Fort Myers manager Doug Mientkiewicz on Twins prospect Eddie Rosario:
“He’s a little unorthodox, but his barrel stays through the zone for a long time. The great ones at the big leagues, their bats stay in the zone for forever. Eddie does that. He has a special knack for finding the ball with the barrel. He has a presence when he walks up there. He’s one hell of a competitor. He finds a way to barrel up the ball, drive it line to line. He has a knack for that, always finds the barrel. The only way he’s making outs right now is if he gets himself out. He’s one of the better ones I’ve seen at staying flat through the zone.”
Dodgers catching prospect Tyler Ogle on 2012, when he played 43 games across four levels from Rookie ball to Triple-A:
“Last year was a growing up year for me. I was drafted fairly high, and I thought I was going to come into pro ball and continue to have success. That didn’t happen. My swing didn’t work well with wood, and my catching needed work.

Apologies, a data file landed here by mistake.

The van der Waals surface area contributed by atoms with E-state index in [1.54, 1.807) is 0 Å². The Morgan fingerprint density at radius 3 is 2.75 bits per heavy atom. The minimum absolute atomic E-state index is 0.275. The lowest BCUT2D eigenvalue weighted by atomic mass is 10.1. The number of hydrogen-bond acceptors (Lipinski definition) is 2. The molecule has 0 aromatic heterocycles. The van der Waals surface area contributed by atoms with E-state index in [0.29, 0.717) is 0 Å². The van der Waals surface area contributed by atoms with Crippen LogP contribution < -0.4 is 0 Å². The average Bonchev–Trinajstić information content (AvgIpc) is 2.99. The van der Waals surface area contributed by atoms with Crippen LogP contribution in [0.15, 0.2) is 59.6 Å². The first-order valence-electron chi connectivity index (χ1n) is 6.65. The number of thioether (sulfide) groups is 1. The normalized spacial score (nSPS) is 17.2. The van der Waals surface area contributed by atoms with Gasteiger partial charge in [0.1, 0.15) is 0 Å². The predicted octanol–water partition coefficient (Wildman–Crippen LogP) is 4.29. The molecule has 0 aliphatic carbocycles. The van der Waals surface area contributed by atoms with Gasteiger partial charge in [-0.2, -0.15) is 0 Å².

“They kept me in extended, and I did a lot of growing up there. I had to fight to get myself out of extended and out of the AZL every day. I changed my swing, changed the way I catch. They had me start in the AZL and at that point, I told myself I gotta get out of here as best as I know how. That’s hitting and doing what I can behind the plate to help the pitching staff. After I started in the AZL, our farm director told me he that if I did my thing there, he would get me out, but that I had to prove myself.
“After a few games, he got me out like he said he would. I went to Michigan [to Great Lakes in the Midwest League] and I started 0-for-20, and I wasn’t feeling well at the plate. I was playing every couple of days, and I lost my consistency and routine. They saw that and didn’t think I was best suited there, so they sent me back to Short Season [Ogden]. I spent time there working a lot on my swing and I had my two hitting coaches from extended there at Short Season, and they took it upon themselves to get me back out there, Johnny Washington and Doug Mientkiewicz.
“Then Matt Wallach got hurt in Double-A, and all the catchers had to bump up a team, so they sent me back to Michigan, which was a lot of moving. For me, it was okay. I was comfortable. I had been to Michigan already once, and it was basically a second chance, but I don’t get to start over with a new average. I was picking up my 0-for-20. I turned it around a little bit, and then they sent me to Albuquerque to fill a backup role there, which was a great experience. It was a lot of moving around, but it taught me I have to be mentally tough.”